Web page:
people are not working as much as they want to work the employment data reported by the government may
UNDERESTIMATE the actual amount of employment in the economy
3. Discouraged workers - Some people may become discouraged by their inability to find a job and stop looking for
one, even though they want one.
- If adults without jobs stop looking for one (and if they accurately represent themselves in the telephone surveys),
they will be classified as "not in the labor force."
- If they had not become so discouraged and continued to look for a job, they would be classified as "unemployed".
- Consequently, one could argue that workers becoming discouraged may reduce the reported unemployment rate
and UNDERESTIMATE the amount of unemployment in the economy if they were still looking for a job.
TYPES OF UNEMPLOYMENT
There are three major types of unemployment:
- Frictional Unemployment - people who do not have jobs because they are new entrants into the labor force (and
have not found a job yet) or people who are voluntarily between jobs.
- Structural Unemployment - people who do not have jobs because their job skills do not match the skills required
by available jobs.
- Cyclical (Keynesian) Unemployment - people who do not have jobs because of downturns in the economy (i.e.,
STRATEGIES FOR REDUCING UNEMPLOYMENT
Most economists consider it natural (and perhaps even good) to have a certain amount of unemployment. Having a
pool of people looking for jobs makes it easier for businesses to hire new workers. (If everyone who wanted a job had
one, a business who wanted to hire more workers would have to lure them from other companies. This would probably
mean the business would have to pay more to the workers. This might contribute to inflation.)
Consequently, attempts to reduce unemployment generally focus on cyclical or structural unemployment.
Structural unemployment might be reduced by:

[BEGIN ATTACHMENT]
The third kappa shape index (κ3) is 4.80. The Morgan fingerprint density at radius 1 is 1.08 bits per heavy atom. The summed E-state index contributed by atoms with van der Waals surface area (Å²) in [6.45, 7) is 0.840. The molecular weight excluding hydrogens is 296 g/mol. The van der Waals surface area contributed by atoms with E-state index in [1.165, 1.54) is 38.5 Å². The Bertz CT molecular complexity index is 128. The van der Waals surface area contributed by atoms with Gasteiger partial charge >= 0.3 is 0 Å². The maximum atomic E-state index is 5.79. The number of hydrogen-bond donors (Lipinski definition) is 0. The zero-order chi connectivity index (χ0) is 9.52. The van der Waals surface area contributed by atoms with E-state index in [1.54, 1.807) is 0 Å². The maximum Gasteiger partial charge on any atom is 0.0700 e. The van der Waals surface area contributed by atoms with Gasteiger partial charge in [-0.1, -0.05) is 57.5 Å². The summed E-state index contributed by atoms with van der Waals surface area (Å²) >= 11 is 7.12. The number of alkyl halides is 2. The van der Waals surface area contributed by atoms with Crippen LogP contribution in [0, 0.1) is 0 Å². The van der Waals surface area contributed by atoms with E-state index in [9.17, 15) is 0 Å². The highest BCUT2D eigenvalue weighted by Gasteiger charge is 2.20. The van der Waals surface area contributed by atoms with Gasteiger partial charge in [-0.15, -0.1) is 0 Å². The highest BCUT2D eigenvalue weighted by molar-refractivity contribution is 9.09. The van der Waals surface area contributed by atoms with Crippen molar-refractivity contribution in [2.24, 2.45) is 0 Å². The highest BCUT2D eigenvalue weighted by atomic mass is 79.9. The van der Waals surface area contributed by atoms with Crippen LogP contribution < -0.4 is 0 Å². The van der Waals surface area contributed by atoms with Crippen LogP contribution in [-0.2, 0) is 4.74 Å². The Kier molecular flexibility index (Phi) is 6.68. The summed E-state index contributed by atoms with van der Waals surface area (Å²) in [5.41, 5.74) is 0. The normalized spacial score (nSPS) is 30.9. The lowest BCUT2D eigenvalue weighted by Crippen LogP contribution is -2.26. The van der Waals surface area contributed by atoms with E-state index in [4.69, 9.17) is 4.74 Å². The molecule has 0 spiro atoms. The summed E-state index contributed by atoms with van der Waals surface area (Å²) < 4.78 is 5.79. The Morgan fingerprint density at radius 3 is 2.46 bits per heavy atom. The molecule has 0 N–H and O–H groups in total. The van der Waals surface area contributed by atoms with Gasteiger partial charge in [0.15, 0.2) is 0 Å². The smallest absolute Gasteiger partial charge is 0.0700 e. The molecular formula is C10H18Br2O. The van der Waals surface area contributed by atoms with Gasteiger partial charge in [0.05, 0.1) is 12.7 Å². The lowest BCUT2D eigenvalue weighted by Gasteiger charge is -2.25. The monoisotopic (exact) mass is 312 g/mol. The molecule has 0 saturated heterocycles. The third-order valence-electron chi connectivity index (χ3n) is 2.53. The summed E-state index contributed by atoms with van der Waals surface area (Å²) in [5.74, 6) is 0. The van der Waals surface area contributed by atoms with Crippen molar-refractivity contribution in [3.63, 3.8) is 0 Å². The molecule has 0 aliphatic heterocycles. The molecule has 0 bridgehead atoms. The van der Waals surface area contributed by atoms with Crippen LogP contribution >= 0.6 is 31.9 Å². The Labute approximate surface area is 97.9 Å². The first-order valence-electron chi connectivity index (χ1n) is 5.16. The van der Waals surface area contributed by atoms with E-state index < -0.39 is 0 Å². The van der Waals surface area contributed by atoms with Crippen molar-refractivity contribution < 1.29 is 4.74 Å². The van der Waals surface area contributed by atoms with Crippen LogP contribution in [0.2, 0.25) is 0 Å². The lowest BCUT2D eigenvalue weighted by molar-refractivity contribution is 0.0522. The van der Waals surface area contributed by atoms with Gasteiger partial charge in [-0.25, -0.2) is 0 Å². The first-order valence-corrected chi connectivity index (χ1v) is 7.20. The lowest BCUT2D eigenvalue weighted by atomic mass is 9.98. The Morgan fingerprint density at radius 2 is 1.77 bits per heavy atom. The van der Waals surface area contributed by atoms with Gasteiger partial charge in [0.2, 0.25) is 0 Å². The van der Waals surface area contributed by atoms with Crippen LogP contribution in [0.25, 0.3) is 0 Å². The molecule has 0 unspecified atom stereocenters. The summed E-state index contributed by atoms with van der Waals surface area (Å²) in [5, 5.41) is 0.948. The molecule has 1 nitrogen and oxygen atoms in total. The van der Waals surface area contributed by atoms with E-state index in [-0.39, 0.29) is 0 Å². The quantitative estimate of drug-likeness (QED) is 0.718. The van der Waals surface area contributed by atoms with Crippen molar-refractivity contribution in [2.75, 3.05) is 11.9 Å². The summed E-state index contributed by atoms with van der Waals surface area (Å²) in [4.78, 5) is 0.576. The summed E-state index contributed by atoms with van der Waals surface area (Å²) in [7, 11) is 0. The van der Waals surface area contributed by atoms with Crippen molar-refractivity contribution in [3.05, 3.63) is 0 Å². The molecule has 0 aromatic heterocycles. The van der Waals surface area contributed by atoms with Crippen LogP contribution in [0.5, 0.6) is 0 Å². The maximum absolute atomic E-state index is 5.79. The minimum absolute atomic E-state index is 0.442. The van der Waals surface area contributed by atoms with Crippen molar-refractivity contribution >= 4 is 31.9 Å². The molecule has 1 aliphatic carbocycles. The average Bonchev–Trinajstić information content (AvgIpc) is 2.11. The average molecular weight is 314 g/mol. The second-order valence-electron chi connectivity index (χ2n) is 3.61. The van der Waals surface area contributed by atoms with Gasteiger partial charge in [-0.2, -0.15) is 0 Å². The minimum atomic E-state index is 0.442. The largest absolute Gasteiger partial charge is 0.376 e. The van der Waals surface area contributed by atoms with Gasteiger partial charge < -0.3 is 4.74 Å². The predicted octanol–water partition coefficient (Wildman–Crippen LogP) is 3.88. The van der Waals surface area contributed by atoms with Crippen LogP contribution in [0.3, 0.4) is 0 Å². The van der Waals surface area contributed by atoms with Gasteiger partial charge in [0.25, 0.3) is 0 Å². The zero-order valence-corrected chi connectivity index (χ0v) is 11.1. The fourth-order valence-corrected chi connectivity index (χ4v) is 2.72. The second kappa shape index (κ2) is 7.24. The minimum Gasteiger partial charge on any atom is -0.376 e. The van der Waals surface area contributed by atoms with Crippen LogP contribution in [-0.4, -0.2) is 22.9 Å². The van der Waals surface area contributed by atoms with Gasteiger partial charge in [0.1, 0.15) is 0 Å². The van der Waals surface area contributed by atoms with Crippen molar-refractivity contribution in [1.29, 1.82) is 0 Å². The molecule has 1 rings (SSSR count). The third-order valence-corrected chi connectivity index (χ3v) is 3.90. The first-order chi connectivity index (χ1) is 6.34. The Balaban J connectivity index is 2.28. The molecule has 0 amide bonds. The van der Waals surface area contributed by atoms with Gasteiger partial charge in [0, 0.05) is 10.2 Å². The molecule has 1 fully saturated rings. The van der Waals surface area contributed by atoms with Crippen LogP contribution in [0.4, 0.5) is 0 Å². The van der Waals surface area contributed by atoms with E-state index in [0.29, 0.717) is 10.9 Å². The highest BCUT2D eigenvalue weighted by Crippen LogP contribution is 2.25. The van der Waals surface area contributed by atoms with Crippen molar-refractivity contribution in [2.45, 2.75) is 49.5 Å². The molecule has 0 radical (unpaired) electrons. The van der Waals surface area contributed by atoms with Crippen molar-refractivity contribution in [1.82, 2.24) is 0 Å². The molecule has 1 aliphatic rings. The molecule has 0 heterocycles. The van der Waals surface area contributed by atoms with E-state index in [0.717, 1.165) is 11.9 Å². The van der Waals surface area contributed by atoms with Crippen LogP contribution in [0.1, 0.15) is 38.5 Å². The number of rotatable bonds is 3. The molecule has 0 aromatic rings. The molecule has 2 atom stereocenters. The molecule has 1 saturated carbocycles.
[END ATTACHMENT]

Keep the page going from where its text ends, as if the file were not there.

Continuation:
- education and job training programs which provide unemployed workers with skills to match those in available jobs.
Cyclical unemployment might be reduced by increasing aggregate demand in the economy.
- Aggregate Demand is the sum of consumption spending, investment, governments expenditures, and net exports.
- AD = C + I + G + X - M
- The government could use fiscal policy to increase aggregate demand by increasing government expenditures or
reducing taxes to encourage more investment and consumption.
IMPORTANT TERMS & CONCEPTS
WHY SHOULD WE CARE ABOUT UNEMPLOYMENT?
Obviously if you do not have a job (and you want one), then you care about unemployment.
Yet, everyone should want us to have low unemployment.
- With low unemployment, our economy has the ability to produce close to the maximum amount of output given
our current resources and technology (i.e., close to the production possibilities frontier).
- The greater our economy's output, the greater the potential to improve our standard of living (by having more
output per person).
- With high unemployment, our economy is not fully utilizing its resources (i.e., labor). Our economy is not producing
as much output as it could. Consequently, there is not as much output per person as there could be if
unemployment were low. Thus, our standard of living is not as high as it could be.
Keeping unemployment low is one of our macroeconomic objectives.
Macroeconomic policy goals include:
A Profile of the Working Poor, 1996 - from the Bureau of Labor Statistics, December 1997